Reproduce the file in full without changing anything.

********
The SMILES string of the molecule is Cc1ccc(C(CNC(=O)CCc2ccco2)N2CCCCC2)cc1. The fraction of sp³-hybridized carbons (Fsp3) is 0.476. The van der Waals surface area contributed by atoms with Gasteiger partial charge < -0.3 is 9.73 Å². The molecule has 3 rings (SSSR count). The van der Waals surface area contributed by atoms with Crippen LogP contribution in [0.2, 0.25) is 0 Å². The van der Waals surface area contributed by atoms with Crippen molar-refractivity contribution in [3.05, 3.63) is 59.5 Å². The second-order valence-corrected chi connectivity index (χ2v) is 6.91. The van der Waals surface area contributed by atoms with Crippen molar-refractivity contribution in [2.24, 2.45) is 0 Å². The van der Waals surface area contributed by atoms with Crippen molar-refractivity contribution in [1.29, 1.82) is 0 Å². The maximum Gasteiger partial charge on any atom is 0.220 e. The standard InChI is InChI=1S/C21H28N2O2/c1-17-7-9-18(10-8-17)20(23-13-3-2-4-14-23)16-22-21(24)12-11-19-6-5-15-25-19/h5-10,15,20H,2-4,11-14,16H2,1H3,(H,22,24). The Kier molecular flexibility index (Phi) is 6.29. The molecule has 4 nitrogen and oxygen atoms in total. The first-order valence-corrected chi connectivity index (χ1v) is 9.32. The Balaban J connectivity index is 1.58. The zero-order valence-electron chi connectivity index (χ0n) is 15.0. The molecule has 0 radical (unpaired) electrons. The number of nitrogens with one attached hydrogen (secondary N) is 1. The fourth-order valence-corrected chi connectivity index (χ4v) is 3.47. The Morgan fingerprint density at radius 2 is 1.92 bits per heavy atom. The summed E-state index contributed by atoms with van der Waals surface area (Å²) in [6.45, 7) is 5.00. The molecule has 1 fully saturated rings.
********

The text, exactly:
The SMILES string of the molecule is Cc1ccc(C(CNC(=O)CCc2ccco2)N2CCCCC2)cc1. The fraction of sp³-hybridized carbons (Fsp3) is 0.476. The van der Waals surface area contributed by atoms with Gasteiger partial charge < -0.3 is 9.73 Å². The molecule has 3 rings (SSSR count). The van der Waals surface area contributed by atoms with Crippen LogP contribution in [0.2, 0.25) is 0 Å². The van der Waals surface area contributed by atoms with Crippen molar-refractivity contribution in [3.05, 3.63) is 59.5 Å². The second-order valence-corrected chi connectivity index (χ2v) is 6.91. The van der Waals surface area contributed by atoms with Crippen molar-refractivity contribution in [2.24, 2.45) is 0 Å². The van der Waals surface area contributed by atoms with Crippen molar-refractivity contribution in [1.29, 1.82) is 0 Å². The maximum Gasteiger partial charge on any atom is 0.220 e. The standard InChI is InChI=1S/C21H28N2O2/c1-17-7-9-18(10-8-17)20(23-13-3-2-4-14-23)16-22-21(24)12-11-19-6-5-15-25-19/h5-10,15,20H,2-4,11-14,16H2,1H3,(H,22,24). The Kier molecular flexibility index (Phi) is 6.29. The molecule has 4 nitrogen and oxygen atoms in total. The first-order valence-corrected chi connectivity index (χ1v) is 9.32. The Balaban J connectivity index is 1.58. The zero-order valence-electron chi connectivity index (χ0n) is 15.0. The molecule has 0 radical (unpaired) electrons. The number of nitrogens with one attached hydrogen (secondary N) is 1. The fourth-order valence-corrected chi connectivity index (χ4v) is 3.47. The Morgan fingerprint density at radius 2 is 1.92 bits per heavy atom. The summed E-state index contributed by atoms with van der Waals surface area (Å²) in [6.45, 7) is 5.00. The molecule has 1 fully saturated rings.